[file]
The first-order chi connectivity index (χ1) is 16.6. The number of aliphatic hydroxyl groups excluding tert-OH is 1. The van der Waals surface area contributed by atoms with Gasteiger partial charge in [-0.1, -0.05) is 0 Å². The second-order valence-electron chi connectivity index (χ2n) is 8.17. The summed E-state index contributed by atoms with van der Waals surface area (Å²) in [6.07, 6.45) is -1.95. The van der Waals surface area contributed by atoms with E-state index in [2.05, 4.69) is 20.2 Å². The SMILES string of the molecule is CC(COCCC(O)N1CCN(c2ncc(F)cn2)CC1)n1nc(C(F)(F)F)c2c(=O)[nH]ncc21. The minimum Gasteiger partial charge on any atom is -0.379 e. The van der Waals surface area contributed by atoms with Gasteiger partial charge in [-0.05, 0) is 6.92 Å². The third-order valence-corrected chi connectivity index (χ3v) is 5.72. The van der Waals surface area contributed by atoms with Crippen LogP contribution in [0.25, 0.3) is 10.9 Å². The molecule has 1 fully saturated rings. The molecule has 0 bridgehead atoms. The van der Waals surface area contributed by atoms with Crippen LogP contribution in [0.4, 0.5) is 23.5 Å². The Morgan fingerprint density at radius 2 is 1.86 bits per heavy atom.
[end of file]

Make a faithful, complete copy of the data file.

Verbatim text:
The first-order chi connectivity index (χ1) is 16.6. The number of aliphatic hydroxyl groups excluding tert-OH is 1. The van der Waals surface area contributed by atoms with Gasteiger partial charge in [-0.1, -0.05) is 0 Å². The second-order valence-electron chi connectivity index (χ2n) is 8.17. The summed E-state index contributed by atoms with van der Waals surface area (Å²) in [6.07, 6.45) is -1.95. The van der Waals surface area contributed by atoms with E-state index in [2.05, 4.69) is 20.2 Å². The SMILES string of the molecule is CC(COCCC(O)N1CCN(c2ncc(F)cn2)CC1)n1nc(C(F)(F)F)c2c(=O)[nH]ncc21. The minimum Gasteiger partial charge on any atom is -0.379 e. The van der Waals surface area contributed by atoms with Gasteiger partial charge in [-0.05, 0) is 6.92 Å². The third-order valence-corrected chi connectivity index (χ3v) is 5.72. The van der Waals surface area contributed by atoms with Crippen LogP contribution in [0.25, 0.3) is 10.9 Å². The molecule has 1 fully saturated rings. The molecule has 0 bridgehead atoms. The van der Waals surface area contributed by atoms with Crippen LogP contribution in [0.4, 0.5) is 23.5 Å². The Morgan fingerprint density at radius 2 is 1.86 bits per heavy atom.